Beyond the swing bridge, artists attested in their own way to the prominence of metallic constructions in art in general. This new aesthetic, which appeared in Brest in 1860 and spread within a decade, reconciled beauty and functionality.
Pierre Péron (1905- 1988), a modern graphic designer
From 2 July 2015 to 3 January 2016
Though Pierre Péron is known as a painter as well as a Brest resident who was an ardent admirer of his city and its inhabitants, he is less known as a graphic artist. However, from his Parisian studio where he worked for years, he did design drawings, posters, engravings, and even carved wooden letters that translate the artist’s creativity and originality.
His little-known posters are permeated with the spirit of the most innovative poster designers of the interwar period and express an exceptional freedom of tone and form. He created engravings for artists of the Seiz-Breur movement who called for a modern form of art inspired by Breton traditions. These engravings are as different from his posters as they are from his friends’ engravings. Humour and poetry occupy a prominent place. He drew just as much inspiration from his supple and lively stroke when he designed typographies and when he worked as an illustrator. And when Hermès ordered patterns for their famous silk scarves from him or when Kelt entrusted him with designing jewellery, he worked vigorously on creating inspired graphic designs.
The Italian masters of the Museum of Brest
30 April 2014 - 4 January 2015
Italy in Brittany ? It may seem like a strange idea. Yet it’s through such a trip that the museum of fine arts invites you to embark on through its exhibition of the most beautiful 17th and 18th century Italian paintings housed in Brest.
Who knew that Brest held a first-rank collection of Italian paintings? The collection is often on loan - in 2013 and 2014 to the museum of fine arts, Quimper and to the museum of fine arts, Rennes for the exhibition De Véronese à Casanova, and recently displayed in Rome.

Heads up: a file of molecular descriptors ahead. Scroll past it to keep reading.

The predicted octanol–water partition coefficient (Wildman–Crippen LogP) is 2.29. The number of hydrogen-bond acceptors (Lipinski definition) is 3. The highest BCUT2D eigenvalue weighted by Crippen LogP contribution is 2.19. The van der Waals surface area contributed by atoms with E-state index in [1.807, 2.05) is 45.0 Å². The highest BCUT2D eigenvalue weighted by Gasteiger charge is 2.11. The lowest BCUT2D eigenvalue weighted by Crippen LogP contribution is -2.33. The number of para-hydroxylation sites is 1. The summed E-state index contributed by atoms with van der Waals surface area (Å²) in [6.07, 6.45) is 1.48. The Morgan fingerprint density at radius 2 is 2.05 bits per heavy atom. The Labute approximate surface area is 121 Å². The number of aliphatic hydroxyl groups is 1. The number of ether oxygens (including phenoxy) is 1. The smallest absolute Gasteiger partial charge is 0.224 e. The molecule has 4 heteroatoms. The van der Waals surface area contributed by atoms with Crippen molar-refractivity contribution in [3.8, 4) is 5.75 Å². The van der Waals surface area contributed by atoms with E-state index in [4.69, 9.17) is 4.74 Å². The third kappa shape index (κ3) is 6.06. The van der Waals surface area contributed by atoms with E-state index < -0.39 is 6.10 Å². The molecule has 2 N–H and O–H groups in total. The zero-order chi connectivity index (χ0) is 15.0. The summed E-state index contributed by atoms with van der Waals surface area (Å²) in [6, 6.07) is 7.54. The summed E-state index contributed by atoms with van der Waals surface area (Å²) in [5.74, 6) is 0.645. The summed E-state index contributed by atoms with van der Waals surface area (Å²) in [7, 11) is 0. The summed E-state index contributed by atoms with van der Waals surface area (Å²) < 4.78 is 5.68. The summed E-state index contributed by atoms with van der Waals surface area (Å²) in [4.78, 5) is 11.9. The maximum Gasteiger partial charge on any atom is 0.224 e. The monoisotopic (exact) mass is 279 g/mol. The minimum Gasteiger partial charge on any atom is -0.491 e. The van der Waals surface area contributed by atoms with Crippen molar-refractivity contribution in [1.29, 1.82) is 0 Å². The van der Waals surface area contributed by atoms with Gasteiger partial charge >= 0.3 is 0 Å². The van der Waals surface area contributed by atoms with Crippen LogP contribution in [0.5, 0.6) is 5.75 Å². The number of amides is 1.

Having been recently restored, the collection is being studied through new sources that have broadened our understanding of the works. The collection is on display today in its entirety with a curatorial effort to provide rich textual explanations, audiovisual material and opportunities for interaction. For the purpose of the exhibition, the gallery of ancient paintings has been restored and modernized.
Anna Quinquaud : a sculptor in Africa
4 February 2014 - 17 May 2014
Anna Quinquaud (1890-1984), high sculptor of the first half of the twentieth century and recipient of the first Second Prix de Rome, enjoyed embarking on faraway, solitary adventures in Africa. While there, she committed herself to the exploration of the African continent, a subject which soon became a great source of inspiration. Like Anita Conti or Karen Blixen, Anna Quinquaud is part of a group of notable women who were ahead of their time, free to explore the world in pursuit of their passion. Her work pays homage to Africa’s beauty and its ancestral traditions.
The majority of the exhibition is made up of works conserved by the Museum of Fine Arts, Brest since the artist donated the collection in 1980. Since, the collection has been exhibited in Guéret, Gray, Mont-de-Marsan, Roubaix and La Rochelle. It is nationally recognized by the Minister of Culture and Communication. The exhibition, which is made up of more than 80 sculptures, drawings and documents, allows the public to truly discover this little-known artist and her extraordinary work.